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Infections with multidrug resistant organisms (MDROs)

Infections with multidrug resistant organisms (MDROs) - What it is

Globally, we have seen an increase in infections with drug resistant microbes. Drug resistance mechanisms can occur naturally or it can be acquired. More often than not, drug resistance mechanisms in microbes is acquired and linked to the indiscriminate use of antibiotics. 

Some examples of multidrug-resistant organisms (MDROs) include the following:
  • Multidrug resistant bacteria such as methicillin-resistant Staphylococcus aureus (MRSA), vancomycin-intermediate Staphylococcus aureus (VISA), vancomycin-resistant Enterococcus (VRE), multidrug resistant Streptococcus pneumoniae as well as multidrug resistant gram negative bacteria which includes extended spectrum beta-lactamases (ESBL), carbapenem resistant Enterobacteriaceae (CRE), extreme drug resistant Pseudomonas aeruginosa, pan drug resistant  Pseudomonas aeruginosa
  • Multidrug resistant Mycobacterium tuberculosis
  • Multidrug resistant fungus such as Candida auris
Apart from drug resistant Streptococcus pneumoniae and tuberculosis which is often acquired from the community, infections with MDROs are much more common in the healthcare setting. These MDROs can affect any system of the body. Common types of MDRO infections include pnuemonia, urinary tract infections, intra-abdominal infections associated with recent surgery / procedures, bloodstream infections and medical device associated infections. 

Infections with multidrug resistant organisms (MDROs) - Symptoms

Patients who develop infections from drug resistant organisms experience the same clinical symptoms as those with drug sensitive organisms.
Common signs and symptoms of infection include fever, chills, lethargy, malaise, headache, cough, dysuria, pain, pus discharge and wound breakdown.

It is only possible to confirm infections with MDROs after microbiological tests are performed. 

Infections with multidrug resistant organisms (MDROs) - How to prevent?

To prevent infections with MDROs, the following measures are important.

Infection control practices
Good infection control practices such as hand hygiene (handwashing with soap and water or the use of alcohol-based hand disinfectant), the donning of protective equipment (gowns and gloves) and isolation precautions (nursing the patient with MDROs in single or cohort rooms) prevents the transmission of MDROs in the healthcare setting. 

Antibiotic Stewardship
Judicious and appropriate use of antibiotics is important. Right drug, right dose, right route of administration for infections improves outcomes of infections. When the infection has resolved, antibiotic use should be promptly discontinued.
Unnecessary and inappropriate use of antibiotics breeds resistance and makes them less effective in the future. Also, antibiotics should not be used to treat viral infections; instead, they should be symptomatically managed.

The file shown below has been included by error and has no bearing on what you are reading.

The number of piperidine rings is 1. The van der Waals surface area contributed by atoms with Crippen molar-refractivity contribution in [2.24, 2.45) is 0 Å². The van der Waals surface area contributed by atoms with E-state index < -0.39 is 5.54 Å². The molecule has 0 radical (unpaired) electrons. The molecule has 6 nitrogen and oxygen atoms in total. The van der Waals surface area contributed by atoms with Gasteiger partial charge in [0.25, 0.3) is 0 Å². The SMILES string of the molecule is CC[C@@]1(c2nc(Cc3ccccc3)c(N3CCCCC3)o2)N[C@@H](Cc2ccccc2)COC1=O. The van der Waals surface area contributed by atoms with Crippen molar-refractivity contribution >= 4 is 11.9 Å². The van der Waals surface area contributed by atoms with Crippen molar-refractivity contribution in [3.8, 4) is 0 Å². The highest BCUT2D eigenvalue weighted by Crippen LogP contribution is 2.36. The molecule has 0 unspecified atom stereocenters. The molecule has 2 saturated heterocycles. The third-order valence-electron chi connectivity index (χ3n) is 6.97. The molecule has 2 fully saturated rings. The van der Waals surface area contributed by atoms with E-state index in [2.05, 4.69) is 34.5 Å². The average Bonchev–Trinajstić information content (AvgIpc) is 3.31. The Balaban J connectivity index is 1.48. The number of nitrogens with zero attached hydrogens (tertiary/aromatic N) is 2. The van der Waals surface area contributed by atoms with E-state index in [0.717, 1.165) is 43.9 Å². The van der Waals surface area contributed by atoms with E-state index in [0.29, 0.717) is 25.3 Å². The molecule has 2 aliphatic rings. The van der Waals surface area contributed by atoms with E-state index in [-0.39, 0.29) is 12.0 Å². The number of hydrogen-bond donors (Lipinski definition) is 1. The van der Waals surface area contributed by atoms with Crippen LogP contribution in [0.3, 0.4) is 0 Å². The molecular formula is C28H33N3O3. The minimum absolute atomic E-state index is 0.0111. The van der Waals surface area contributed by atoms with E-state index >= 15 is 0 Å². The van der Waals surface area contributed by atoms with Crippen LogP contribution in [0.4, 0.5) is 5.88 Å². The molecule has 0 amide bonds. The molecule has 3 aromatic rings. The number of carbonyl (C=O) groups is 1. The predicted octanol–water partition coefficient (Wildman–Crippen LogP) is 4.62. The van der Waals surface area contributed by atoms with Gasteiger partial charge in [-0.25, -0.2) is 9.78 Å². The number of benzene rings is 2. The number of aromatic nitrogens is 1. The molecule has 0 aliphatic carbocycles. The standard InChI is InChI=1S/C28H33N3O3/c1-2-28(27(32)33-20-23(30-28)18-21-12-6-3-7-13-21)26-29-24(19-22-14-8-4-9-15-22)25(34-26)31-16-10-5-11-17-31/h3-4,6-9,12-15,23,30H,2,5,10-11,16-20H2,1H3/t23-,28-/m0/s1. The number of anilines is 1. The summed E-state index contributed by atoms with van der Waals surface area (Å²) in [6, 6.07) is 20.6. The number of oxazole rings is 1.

The hospital leadership is committed to the prevention of infections with MDROs and have set up infrastructure and systems in place to reduce infections with MDROs. 

Infections with multidrug resistant organisms (MDROs) - Causes and Risk Factors

Risk factors for the acquisition of MDROs include:
  • Certain chronic medical conditions, e.g. end stage renal failure, chronic lung disease, end stage liver disease
  • Underlying malignancy (hematology and oncology patients)
  • Transplant recipients
  • Presence of in-dwelling medical devices such as urinary catheters, endotracheal tubes, central venous catheter, dialysis catheter
  • Recent surgery or endoscopic procedures
  • Recent receipt of broad-spectrum antibiotics
  • Admission to the intensive care unit
  • Prolonged hospitalisation
  • Recent admission or repeat attendances at healthcare facilities

Infections with multidrug resistant organisms (MDROs) - Diagnosis

​Blood or body fluid (urine, sputum, respiratory fluid, pleural fluid, abdominal fluid, cerebrospinal fluid, tissue, rectal swabs) are sent for microbiological cultures or molecular tests to confirm the presence of MDROs. 

Infections with multidrug resistant organisms (MDROs) - Treatments

To successfully treat infections with MDROs, source control is crucial.  Infected tissue or device needs to be debrided / removed. Appropriate and timely dosing of active antibiotics is also important. Unfortunately, antibiotic options are often limited. Available active antibiotic agents may be toxic. New drugs which are in development for the purpose of treatment of MDROs are either not available or extremely costly. 

Selection of a suitable antibiotic regimen is often made in consult with an experienced team of infectious diseases physicians, specialist pharmacists  in infectious diseases and microbiologist. Recommended treatment regimen is often individualised.


Infections with multidrug resistant organisms (MDROs) - Preparing for surgery

Infections with multidrug resistant organisms (MDROs) - Post-surgery care

Infections with multidrug resistant organisms (MDROs) - Other Information

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